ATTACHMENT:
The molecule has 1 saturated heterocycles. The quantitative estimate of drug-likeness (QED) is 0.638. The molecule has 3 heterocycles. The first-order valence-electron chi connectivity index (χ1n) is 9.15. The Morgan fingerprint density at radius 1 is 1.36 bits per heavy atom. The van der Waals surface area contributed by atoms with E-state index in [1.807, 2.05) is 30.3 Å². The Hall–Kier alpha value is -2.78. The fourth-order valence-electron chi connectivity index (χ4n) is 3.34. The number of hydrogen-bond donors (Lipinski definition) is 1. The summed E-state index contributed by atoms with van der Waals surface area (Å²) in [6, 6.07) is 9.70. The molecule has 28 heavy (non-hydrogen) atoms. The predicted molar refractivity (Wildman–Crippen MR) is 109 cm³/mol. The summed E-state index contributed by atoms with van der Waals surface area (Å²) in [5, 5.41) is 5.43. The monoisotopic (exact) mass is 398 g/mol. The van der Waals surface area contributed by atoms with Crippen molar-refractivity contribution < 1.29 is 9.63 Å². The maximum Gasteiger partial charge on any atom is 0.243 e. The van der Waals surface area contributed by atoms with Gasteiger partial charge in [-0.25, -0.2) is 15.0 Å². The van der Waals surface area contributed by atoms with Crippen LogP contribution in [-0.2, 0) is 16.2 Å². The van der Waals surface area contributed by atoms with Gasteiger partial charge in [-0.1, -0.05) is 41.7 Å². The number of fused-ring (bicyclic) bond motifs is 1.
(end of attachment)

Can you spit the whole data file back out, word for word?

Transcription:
The molecule has 1 saturated heterocycles. The quantitative estimate of drug-likeness (QED) is 0.638. The molecule has 3 heterocycles. The first-order valence-electron chi connectivity index (χ1n) is 9.15. The Morgan fingerprint density at radius 1 is 1.36 bits per heavy atom. The van der Waals surface area contributed by atoms with E-state index in [1.807, 2.05) is 30.3 Å². The Hall–Kier alpha value is -2.78. The fourth-order valence-electron chi connectivity index (χ4n) is 3.34. The number of hydrogen-bond donors (Lipinski definition) is 1. The summed E-state index contributed by atoms with van der Waals surface area (Å²) in [6, 6.07) is 9.70. The molecule has 28 heavy (non-hydrogen) atoms. The predicted molar refractivity (Wildman–Crippen MR) is 109 cm³/mol. The summed E-state index contributed by atoms with van der Waals surface area (Å²) in [5, 5.41) is 5.43. The monoisotopic (exact) mass is 398 g/mol. The van der Waals surface area contributed by atoms with Crippen molar-refractivity contribution < 1.29 is 9.63 Å². The maximum Gasteiger partial charge on any atom is 0.243 e. The van der Waals surface area contributed by atoms with Gasteiger partial charge in [-0.25, -0.2) is 15.0 Å². The van der Waals surface area contributed by atoms with Crippen LogP contribution in [-0.2, 0) is 16.2 Å². The van der Waals surface area contributed by atoms with Gasteiger partial charge in [-0.1, -0.05) is 41.7 Å². The number of fused-ring (bicyclic) bond motifs is 1.